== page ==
Ok, so my job was fucking up my balance and ability to be present. And i realized I still am in love with what I do. Now what?

I looked for jobs. I interviewed for jobs. I got job offers. None quite fit. I met some of the most inspirational women along this path though, and it got me thinking: I could own my own practice. I could start a business. I can do the work I love to do, help people who need my help, and still be a wife and mom (and maybe find some time to take care of myself?).

Well let’s just say this idea went from just an idea to owning a business just a few short weeks later, then I just had to jump. I took trainings. I took classes. I learned all the boring business stuff I had to learn. Forced myself to learn to build a website (there were a lot of tears). I did all of those things again because, while I wanted to do it, I’m also a person who has taken the safe route in every major decision I’ve ever made. Slow. Calculated. Deliberate. Sure, I had ideas for where I wanted my practice to be, but now I had to put my faith in MYSELF to DO THE DAMN THING and, holy shit, was that scary! For a couple of months I still kept my job and started seeing folks in my practice as well. Then I decided I’m quitting my job. I’m focusing on growing my practice 100%. There is a need for my skills in my community. People who’ve found me and have worked with me told me how refreshing it was to have found someone in the community who “gets” it. So I quit. I had about 6 weeks until I left for good. I waited for the panic to set in. It didn’t. Then my last week came. Still no panic. Last day. I left feeling 100% confident that after 11 awesome years in the position I held, I had made the right decision. I had a fantastic boss, the best colleagues I could have asked for, access to the most cutting-edge trainings and experience, and the opportunity to treat hundreds of awesome patients, who trusted me with their care.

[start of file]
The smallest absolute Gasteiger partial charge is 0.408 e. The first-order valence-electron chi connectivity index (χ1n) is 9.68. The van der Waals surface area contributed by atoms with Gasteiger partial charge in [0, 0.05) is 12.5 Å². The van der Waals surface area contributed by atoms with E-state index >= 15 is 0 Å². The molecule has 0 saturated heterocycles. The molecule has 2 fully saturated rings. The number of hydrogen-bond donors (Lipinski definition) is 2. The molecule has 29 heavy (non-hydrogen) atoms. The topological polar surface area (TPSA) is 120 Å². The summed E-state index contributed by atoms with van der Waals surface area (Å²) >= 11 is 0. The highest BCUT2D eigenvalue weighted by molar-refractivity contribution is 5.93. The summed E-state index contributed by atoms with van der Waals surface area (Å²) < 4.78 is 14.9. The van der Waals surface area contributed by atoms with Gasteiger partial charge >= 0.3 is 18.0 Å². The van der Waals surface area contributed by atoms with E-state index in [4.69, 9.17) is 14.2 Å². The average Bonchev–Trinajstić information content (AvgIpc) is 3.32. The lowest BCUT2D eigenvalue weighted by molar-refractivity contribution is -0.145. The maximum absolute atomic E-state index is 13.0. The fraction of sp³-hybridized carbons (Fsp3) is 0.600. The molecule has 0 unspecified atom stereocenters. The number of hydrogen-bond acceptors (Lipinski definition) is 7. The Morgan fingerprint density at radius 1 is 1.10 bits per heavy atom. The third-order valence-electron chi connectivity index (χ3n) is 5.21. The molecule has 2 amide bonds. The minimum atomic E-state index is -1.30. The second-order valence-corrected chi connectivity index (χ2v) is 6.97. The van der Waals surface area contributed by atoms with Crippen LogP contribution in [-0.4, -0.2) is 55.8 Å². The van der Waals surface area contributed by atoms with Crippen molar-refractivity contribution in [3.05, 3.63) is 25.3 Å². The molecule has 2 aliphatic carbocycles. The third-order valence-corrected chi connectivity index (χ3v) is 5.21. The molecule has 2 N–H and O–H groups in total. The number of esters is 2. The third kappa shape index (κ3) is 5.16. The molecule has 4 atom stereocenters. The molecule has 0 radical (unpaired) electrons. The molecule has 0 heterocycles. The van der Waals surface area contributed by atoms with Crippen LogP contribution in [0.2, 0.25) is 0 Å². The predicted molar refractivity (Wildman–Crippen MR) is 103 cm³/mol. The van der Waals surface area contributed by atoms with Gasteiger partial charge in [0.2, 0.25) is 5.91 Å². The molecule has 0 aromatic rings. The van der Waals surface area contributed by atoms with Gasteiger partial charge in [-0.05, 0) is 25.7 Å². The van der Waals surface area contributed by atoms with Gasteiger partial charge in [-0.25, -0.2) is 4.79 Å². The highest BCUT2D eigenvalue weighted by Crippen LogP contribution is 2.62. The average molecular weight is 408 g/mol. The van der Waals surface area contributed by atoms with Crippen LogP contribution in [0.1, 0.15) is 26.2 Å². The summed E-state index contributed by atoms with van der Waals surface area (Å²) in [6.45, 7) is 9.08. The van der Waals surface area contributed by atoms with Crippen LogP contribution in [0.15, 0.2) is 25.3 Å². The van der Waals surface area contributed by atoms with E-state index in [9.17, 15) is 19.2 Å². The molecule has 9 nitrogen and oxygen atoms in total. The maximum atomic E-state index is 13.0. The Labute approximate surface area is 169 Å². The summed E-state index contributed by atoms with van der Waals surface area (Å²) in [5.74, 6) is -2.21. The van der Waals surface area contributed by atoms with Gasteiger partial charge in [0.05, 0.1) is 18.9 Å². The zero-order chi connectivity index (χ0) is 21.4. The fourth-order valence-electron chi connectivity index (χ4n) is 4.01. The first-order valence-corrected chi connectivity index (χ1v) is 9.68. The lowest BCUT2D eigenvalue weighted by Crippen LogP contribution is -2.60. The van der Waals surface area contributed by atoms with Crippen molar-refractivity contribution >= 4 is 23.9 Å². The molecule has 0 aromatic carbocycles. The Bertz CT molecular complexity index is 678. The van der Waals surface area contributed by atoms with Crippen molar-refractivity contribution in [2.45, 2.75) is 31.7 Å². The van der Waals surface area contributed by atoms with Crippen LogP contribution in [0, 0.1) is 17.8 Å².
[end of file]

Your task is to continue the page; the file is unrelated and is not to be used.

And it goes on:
I kept waiting to freak out and run out and get the first “safe” job I could find. But i didn’t. I kept focusing on my practice, and creating a “job” that fit more beautifully into a life of a mother of four kids, one fur-kid, and a wonderful husband.

I don’t have everything figured out. In fact, most days I realize I have very little figured out at all. I’ve learned that sometimes that “balance” doesn’t feel figured out. My practice has not even been open for a year and I’ve got plenty of time to fall flat on my face. But, I also have more time to breathe. I’m excited to go into my office every day. I feel fulfilled when I close up for the night. I am more present for my patients. I’m more present for my family and for myself. I get to eat dinners with my family, I get to spend more time doing the things I wasn’t getting to do. I’m slowly learning to be more present.

This was a very long-winded post. I guess what I’m hoping to say is that while New Year’s Resolutions are often blown off, don’t be afraid to look at what seems scary to look at because it’s too ambiguous, big, or overwhelming. Write it down, talk it out with someone, hammer down what you want to focus on. For me, this year it was a career shift. For next year? I’m still thinking through it, but I’ll let you know.

I wish you the best in 2019, whatever that is for you.

Take care,